Islamabad/Washington: The issue of combatting terrorism will be raised by US Secretary of State Mike Pompeo during his talks here with Pakistan's new leadership next week, according to a media report.
Pakistan Foreign Minister Shah Mehmood Qureshi on Tuesday had confirmed that Pompeo will be in Islamabad on September 5 but now it has emerged that he would not be alone on the important trip. He will be accompanied by Joint Chiefs of Staff Committee General Joseph F Dunford.
"The secretary of state and the chairman are going to fly in to Islamabad to meet with the new government that's in place there now," Defence Secretary James Mattis said during a news briefing at the Pentagon on Tuesday. The need to fight terrorists would be "the primary part" of their discussions with Pakistani leaders, he was quoting by Dawn newspaper as saying. Dunford, who also attended the briefing, said the US had "permanent interests in South Asia" and wanted to "maintain a presence (there) to have influence in that region".
Pompeo and General Dunford are expected to meet Prime Minister Imran Khan.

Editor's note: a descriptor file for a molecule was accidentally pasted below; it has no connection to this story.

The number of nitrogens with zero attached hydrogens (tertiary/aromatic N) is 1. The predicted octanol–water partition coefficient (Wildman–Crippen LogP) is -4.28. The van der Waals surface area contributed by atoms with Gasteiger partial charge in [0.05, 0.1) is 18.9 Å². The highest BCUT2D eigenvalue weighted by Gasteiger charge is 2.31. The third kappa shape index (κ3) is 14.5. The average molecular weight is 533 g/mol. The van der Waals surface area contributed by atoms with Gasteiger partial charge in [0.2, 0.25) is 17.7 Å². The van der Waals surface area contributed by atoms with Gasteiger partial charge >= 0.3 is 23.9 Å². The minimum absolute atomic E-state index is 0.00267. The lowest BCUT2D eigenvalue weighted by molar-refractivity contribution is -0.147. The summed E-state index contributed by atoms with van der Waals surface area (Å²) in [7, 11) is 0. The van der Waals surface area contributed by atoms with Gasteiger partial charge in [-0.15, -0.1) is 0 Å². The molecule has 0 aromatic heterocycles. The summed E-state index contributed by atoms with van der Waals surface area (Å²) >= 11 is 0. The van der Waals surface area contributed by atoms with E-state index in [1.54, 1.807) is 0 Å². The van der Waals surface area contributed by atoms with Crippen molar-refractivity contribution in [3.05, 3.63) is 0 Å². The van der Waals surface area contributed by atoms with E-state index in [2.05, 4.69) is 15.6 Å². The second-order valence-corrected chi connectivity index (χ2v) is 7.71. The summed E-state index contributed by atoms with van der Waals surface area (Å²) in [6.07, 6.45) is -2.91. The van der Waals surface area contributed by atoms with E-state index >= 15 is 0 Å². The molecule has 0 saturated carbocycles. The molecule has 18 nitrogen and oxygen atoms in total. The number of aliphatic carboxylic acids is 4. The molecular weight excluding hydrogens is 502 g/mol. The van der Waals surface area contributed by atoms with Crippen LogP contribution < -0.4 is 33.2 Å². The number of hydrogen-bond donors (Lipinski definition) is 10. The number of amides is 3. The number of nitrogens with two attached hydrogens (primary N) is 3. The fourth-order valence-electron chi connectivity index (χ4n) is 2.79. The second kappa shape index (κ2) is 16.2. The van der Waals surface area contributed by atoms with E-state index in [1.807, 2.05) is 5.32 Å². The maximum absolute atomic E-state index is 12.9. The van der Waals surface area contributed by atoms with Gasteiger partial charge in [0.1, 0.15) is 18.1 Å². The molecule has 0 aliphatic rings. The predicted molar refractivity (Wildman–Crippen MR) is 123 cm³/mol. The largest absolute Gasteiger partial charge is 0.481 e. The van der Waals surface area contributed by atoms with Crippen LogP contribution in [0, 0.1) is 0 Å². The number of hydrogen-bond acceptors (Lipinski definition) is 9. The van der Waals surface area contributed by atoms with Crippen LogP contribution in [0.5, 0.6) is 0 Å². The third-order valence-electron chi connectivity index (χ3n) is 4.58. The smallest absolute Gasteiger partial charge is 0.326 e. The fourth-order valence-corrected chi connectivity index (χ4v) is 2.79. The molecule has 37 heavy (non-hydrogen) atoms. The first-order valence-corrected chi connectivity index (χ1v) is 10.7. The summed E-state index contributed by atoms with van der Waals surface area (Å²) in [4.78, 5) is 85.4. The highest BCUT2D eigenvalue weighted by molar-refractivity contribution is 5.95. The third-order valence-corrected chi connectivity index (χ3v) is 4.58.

In their talks with Pakistani officials, the delegation will "make very clear what we have to do, all of our nations, in meeting our common foe, the terrorists," Mattis said. "And make that a primary part of the discussion."
General Dunford said that the US would maintain both diplomatic and security presence in South Asia and the form of that presence was going to change over time.
General Dunford's inclusion in the delegation dispels the impression that this was not a proper visit but just a stopover, as US state and defence secretaries were both going to be in New Delhi next week for the first two-plus-two talks between the US and India, the report said.
But Secretary Mattis' emphasis on the need to fight terrorists reignites the controversy stirred last week after Secretary Pompeo's first call to Khan, it said.
The US Department of State issued a statement after the call, saying that "Secretary Pompeo raised the importance of Pakistan taking decisive action against all terrorists operating in Pakistan".
Pakistan rejected the US statement as incorrect, saying that the issue of terrorism was not discussed.
At the Pentagon briefing, Secretary Mattis avoided whipping up the controversy and did not comment when a journalist asked if he trusted the new Pakistani leadership's commitment to fight terrorism.
Mattis, however, said that Secretary Pompeo and he were going to New Delhi for talks aimed at further strengthening a growing partnership with India. "We see the strengthening of India's democracy, its military, its economy as a stabilising element in the world, he said. "And we want to make certain that where we have common interests, we are working together." He said that a number of agreements would be finalised at this two-plus-two meeting in New Delhi.